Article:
In today’s world of digital connectivity, once marginalised members of society have been given a global voice. Technology has facilitated a greater distribution of power and opportunity through the influence of social media platforms, blogs and online publications; moving mountains for social justice movements. In our first in a series of blogs around society equality, we explore how to write content that continues to uphold gender equality by irradicating outdated roles, narratives and stigmas.
Writing content that empowers people across all sectors of global society does not only benefit your consumers but goes forth to maintain and uphold proper standards; making your brand a role model for your audience and inspiring your competition.
As content writers, we know that language is one of the most powerful tools that we have at our disposal. The language we use informs the tone of what we’re saying, explains complex ideas and evokes emotional responses. It goes without saying that creating valuable content relies upon being able to craft and master language to its full potential.
Unfortunately, there are many examples of archaic language that can perpetuate and uphold divisive gender stereotypes. Some examples of patriarchal language are so embedded in our dichotomy that they may be hard to notice. For example, words such as ‘masterpiece’, ‘mankind’, and ‘manpower’ all centre men, without needing to mention them. All of these words have perfectly acceptable gender-sensitive synonyms: ‘treasure’, ‘humankind’, ‘workforce’.
It may seem subtle, but these small words uphold a male-centric use of language and do not support female equality. Although their usage may not be offensive, if you are writing content to be consumed by an audience you should avoid any use of language that favours one particular gender.
Substituting gender-discriminatory language with neutral alternatives is an easy way to write better content. Gender-neutral language encompasses not only male and female but also more fluid gender categories and non-binary people. Examples include switching out the word ‘man’ for ‘person’ in words like ‘chairman’ or ‘postman’.
However, a gender-neutral approach still takes the male perspective as its basis. This means that the views of women and other marginalised genders can go overlooked. Therefore, gender-neutral language can still run the risk of being gender-blind (the complete non-consideration of gender) by upholding unjust privileges as it removes consideration for non-male people.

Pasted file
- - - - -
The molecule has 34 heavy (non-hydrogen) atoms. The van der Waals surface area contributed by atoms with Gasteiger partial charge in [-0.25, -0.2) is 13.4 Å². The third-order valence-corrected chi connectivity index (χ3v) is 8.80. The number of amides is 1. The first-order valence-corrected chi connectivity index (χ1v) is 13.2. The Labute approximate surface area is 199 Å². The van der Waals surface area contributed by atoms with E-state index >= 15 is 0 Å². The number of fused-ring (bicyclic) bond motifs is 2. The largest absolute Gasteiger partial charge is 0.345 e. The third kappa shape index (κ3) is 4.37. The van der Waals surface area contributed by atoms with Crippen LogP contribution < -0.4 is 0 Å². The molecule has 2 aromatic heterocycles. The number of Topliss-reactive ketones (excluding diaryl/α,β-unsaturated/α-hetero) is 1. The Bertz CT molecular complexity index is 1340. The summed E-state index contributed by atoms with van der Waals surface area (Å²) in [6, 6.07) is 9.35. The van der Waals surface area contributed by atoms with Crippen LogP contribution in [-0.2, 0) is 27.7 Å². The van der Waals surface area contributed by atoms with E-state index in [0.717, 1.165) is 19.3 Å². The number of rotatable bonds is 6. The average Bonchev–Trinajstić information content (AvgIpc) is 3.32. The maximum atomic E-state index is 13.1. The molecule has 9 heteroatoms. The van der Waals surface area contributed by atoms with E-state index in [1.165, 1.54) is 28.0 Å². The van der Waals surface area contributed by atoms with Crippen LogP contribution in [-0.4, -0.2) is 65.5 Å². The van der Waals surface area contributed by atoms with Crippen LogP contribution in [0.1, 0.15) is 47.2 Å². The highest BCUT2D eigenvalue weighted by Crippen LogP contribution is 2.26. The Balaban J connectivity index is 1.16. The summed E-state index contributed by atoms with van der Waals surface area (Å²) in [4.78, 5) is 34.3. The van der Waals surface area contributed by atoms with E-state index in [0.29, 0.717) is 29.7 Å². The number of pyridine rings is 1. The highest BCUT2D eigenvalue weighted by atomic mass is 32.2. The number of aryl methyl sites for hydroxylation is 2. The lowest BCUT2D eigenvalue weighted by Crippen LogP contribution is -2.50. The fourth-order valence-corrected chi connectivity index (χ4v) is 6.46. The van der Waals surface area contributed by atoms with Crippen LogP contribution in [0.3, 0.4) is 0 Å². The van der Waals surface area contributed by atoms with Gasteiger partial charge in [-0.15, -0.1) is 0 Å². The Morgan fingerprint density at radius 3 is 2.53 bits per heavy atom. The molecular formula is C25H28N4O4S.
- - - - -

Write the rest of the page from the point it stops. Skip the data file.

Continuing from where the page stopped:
When writing, using gender-sensitive language is often the best course of action to ensure that you recognise your full audience and uphold standards that should be used globally.
How to use Gender-Sensitive Language
The European Institute for Gender Equality recommends incorporating these three key principles in your approach. We’ve expanded each idea to help you in your content creation:
- Recognise and challenge stereotypes.
When writing content, you must interrogate the language that you use to determine if it is appropriate. As time goes on, language develops and the root of what we say often becomes lost. For example, the word ‘mankind’ is often used innocently, but the core of its meaning suggests that humanity is only geared towards men.
In these instances, we must question and look into the hidden meaning of what we are saying. When the words we use are shared, it is essential that they benefit others and do not harm people.
- Be inclusive, avoid omission and make others visible
As mentioned before, gender-neutral language often neglects important messages by upholding male perspectives. Addressing gender isn’t something that you should be afraid to do in your content, but be sure that you are confronting injustices and promoting equality.
- Be respectful, avoid trivialisation and subordination.
Playing down inequalities or acting as though we live in a utopian society where they do not exist is not helpful. As things improve, we should recognise this and be grateful for progression, but avoid becoming complacent. We still have a long way to go to achieve equality and each and every one of us must play an important role.
Go Forth and Write Fairly
Now that we’ve taken a look at some of the basics of equality in content writing, you should be able to write with more confidence that what you are writing doesn’t have the potential to hurt and offend.
We all know that words matter and when you don’t know who can be reading them, you have to be extra vigilant that you are writing properly. The internet is mostly accessible to all, so remember that even if people are outside of your target audience, they can still read your content.
At It Works Media, we know that writing content can be difficult! We hire and train experts to create effective content strategies that meet the needs of our clients as well as the needs of our society.